THE RUN-UP to tomorrow's selection by Anne Arundel County's Republican Central Committee of someone to fill the state Senate seat of the late John A. Cade has revealed a nasty rift in the GOP. It has also taken some unexpected turns.
First was the notion that former delegate and county executive Robert N. Neall, a worthy candidate, was not conservative enough to fill the post. Then followed the recent description by some in the party of County Executive John G. Gary as a liberal renegade who needs to be disciplined by the GOP leadership.
Conservative activists, who have mobilized against Mr. Neall's candidacy in District 33, were incensed by Mr. Gary's offhand comment that when he had served with Ellen Sauerbrey in the legislature, he "spent most of [his] time keeping Ellen from going over the deep end."
A lot of people inside and outside of the party might agree with Mr. Gary's comments, but these activists don't want to hear any criticism of their heroine, as she prepares for a second run for governor. In fact, many of these same folks never forgave Mr. Cade for his complaints about Ms. Sauerbrey's behavior after she narrowly lost Maryland's gubernatorial election in 1994 and then attended national governors meetings as if she were the presumptive governor-elect. Mr. Gary's comment apparently reopened old wounds, and now some party faithful are clamoring for his censure.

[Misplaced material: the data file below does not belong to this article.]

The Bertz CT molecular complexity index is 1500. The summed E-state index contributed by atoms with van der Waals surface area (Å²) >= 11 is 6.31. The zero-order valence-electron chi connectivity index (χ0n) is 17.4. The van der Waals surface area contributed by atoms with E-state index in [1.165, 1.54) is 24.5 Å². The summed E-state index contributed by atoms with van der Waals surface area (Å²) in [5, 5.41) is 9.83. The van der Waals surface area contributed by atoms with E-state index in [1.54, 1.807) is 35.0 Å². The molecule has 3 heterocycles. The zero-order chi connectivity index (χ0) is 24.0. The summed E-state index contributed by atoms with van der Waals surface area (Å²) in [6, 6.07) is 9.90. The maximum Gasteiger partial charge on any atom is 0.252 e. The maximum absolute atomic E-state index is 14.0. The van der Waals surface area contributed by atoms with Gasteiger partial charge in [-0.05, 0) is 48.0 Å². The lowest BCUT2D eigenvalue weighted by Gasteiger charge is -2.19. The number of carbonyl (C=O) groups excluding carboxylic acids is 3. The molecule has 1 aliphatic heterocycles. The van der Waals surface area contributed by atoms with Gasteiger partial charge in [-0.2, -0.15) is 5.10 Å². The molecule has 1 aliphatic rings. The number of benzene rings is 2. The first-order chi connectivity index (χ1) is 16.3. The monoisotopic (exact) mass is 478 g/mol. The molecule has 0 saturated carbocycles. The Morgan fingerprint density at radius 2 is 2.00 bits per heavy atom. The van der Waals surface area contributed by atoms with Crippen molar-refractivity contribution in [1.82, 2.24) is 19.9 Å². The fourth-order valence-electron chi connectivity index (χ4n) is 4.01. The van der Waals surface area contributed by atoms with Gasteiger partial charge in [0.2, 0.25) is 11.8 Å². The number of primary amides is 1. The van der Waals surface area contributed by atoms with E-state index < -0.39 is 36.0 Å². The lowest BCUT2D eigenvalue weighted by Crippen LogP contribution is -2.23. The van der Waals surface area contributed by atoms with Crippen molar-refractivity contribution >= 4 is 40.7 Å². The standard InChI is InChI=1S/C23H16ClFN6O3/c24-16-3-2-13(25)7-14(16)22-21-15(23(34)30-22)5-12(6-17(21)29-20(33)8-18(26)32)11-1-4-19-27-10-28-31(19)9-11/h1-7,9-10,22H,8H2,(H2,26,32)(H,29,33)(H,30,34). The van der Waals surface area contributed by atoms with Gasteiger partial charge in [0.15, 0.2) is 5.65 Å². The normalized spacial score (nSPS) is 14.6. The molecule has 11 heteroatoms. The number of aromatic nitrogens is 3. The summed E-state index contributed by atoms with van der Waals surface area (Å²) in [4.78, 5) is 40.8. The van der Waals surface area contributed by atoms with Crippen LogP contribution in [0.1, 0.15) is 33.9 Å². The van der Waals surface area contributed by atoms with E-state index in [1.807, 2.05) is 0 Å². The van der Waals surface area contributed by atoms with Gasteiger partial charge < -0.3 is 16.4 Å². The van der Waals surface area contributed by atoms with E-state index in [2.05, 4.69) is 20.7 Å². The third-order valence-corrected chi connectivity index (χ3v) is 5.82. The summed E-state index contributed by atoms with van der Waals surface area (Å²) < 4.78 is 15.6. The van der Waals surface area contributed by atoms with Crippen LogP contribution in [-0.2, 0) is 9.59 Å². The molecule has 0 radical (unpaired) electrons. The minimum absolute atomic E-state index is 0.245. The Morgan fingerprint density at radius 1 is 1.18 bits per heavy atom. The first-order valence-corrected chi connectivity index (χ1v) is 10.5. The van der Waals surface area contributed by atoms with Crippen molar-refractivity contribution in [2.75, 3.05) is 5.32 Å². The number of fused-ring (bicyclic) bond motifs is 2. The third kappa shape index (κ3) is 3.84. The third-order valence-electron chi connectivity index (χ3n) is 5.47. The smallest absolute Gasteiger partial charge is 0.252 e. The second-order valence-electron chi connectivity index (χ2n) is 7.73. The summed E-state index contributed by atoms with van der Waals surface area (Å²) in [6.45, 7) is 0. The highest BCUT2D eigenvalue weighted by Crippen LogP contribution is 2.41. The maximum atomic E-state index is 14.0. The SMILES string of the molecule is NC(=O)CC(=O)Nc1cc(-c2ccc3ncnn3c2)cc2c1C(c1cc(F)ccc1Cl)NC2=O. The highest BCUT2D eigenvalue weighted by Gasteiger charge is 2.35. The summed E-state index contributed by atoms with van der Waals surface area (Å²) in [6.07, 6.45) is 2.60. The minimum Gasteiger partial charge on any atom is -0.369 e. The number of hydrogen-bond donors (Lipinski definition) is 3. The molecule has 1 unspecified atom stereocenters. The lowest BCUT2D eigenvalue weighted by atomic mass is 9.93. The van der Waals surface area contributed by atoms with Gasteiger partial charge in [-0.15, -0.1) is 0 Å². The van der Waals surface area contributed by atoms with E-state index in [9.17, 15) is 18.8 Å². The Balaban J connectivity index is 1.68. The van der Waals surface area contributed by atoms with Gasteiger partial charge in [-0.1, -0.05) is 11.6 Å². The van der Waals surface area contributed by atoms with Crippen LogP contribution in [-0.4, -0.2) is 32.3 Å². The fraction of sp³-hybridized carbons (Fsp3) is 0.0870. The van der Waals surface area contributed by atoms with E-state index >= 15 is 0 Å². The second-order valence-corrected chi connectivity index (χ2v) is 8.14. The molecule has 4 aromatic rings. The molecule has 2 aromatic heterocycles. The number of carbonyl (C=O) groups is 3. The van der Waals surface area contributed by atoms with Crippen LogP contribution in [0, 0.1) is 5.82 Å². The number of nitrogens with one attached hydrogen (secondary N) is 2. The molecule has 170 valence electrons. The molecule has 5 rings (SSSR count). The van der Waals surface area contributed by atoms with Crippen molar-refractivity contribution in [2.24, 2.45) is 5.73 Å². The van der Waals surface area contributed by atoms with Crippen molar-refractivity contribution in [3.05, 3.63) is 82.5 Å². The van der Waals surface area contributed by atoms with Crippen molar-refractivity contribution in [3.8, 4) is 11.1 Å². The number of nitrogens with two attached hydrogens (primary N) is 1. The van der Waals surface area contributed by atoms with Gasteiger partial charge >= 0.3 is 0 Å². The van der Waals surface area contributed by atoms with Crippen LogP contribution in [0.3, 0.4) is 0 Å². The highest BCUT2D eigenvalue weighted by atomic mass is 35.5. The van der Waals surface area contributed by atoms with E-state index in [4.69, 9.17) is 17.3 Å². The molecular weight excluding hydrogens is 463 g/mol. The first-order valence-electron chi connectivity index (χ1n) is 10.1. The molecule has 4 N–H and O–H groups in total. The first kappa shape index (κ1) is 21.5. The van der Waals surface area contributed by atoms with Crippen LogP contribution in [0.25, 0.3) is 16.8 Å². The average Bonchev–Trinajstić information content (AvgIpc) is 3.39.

The campaign against Messrs. Neall and Gary is ironic considering that they, and others, furthered the transformation of Anne Arundel's GOP from a minority party into one that now effectively controls the suburban county.
Perhaps most peculiar is the characterization of Mr. Gary as a disloyal conservative. Early in his career, Mr. Gary was seen as a "book burner" for mounting a campaign against materials he considered inappropriate in the public schools. When Mr. Gary realized that he would not accomplish much by remaining rigidly ideological, he began to compromise to have an impact on legislation. But he remained one of the county's most conservative legislators.
The selection of Mr. Cade's successor likely won't end this squabble. It may just intensify it. The danger is that this rift could create a fissure for the party that becomes impossible to close, just as it is gaining strength in Maryland.
Pub Date: 12/06/96